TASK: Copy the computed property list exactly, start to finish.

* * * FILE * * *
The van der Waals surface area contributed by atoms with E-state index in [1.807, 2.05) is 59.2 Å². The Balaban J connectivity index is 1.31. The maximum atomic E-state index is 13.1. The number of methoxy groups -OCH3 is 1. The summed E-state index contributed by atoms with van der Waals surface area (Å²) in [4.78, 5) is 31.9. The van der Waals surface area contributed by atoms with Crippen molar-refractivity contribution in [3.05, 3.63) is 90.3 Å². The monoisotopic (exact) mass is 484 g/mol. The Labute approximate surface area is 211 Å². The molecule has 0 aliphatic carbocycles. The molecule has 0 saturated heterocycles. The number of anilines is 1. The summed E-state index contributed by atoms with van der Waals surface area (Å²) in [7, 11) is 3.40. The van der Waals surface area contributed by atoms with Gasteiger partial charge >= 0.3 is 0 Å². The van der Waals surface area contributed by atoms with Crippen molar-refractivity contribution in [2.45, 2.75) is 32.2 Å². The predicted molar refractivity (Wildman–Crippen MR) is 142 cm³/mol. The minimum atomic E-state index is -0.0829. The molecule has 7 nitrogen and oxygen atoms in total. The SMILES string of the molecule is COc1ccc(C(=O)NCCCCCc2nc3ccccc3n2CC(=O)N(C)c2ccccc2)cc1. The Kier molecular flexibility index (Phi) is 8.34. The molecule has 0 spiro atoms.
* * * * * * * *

The van der Waals surface area contributed by atoms with E-state index in [1.807, 2.05) is 59.2 Å². The Balaban J connectivity index is 1.31. The maximum atomic E-state index is 13.1. The number of methoxy groups -OCH3 is 1. The summed E-state index contributed by atoms with van der Waals surface area (Å²) in [4.78, 5) is 31.9. The van der Waals surface area contributed by atoms with Crippen molar-refractivity contribution in [3.05, 3.63) is 90.3 Å². The monoisotopic (exact) mass is 484 g/mol. The Labute approximate surface area is 211 Å². The molecule has 0 aliphatic carbocycles. The molecule has 0 saturated heterocycles. The number of anilines is 1. The summed E-state index contributed by atoms with van der Waals surface area (Å²) in [7, 11) is 3.40. The van der Waals surface area contributed by atoms with Gasteiger partial charge >= 0.3 is 0 Å². The van der Waals surface area contributed by atoms with Crippen molar-refractivity contribution in [2.45, 2.75) is 32.2 Å². The predicted molar refractivity (Wildman–Crippen MR) is 142 cm³/mol. The minimum atomic E-state index is -0.0829. The molecule has 7 nitrogen and oxygen atoms in total. The SMILES string of the molecule is COc1ccc(C(=O)NCCCCCc2nc3ccccc3n2CC(=O)N(C)c2ccccc2)cc1. The Kier molecular flexibility index (Phi) is 8.34. The molecule has 0 spiro atoms.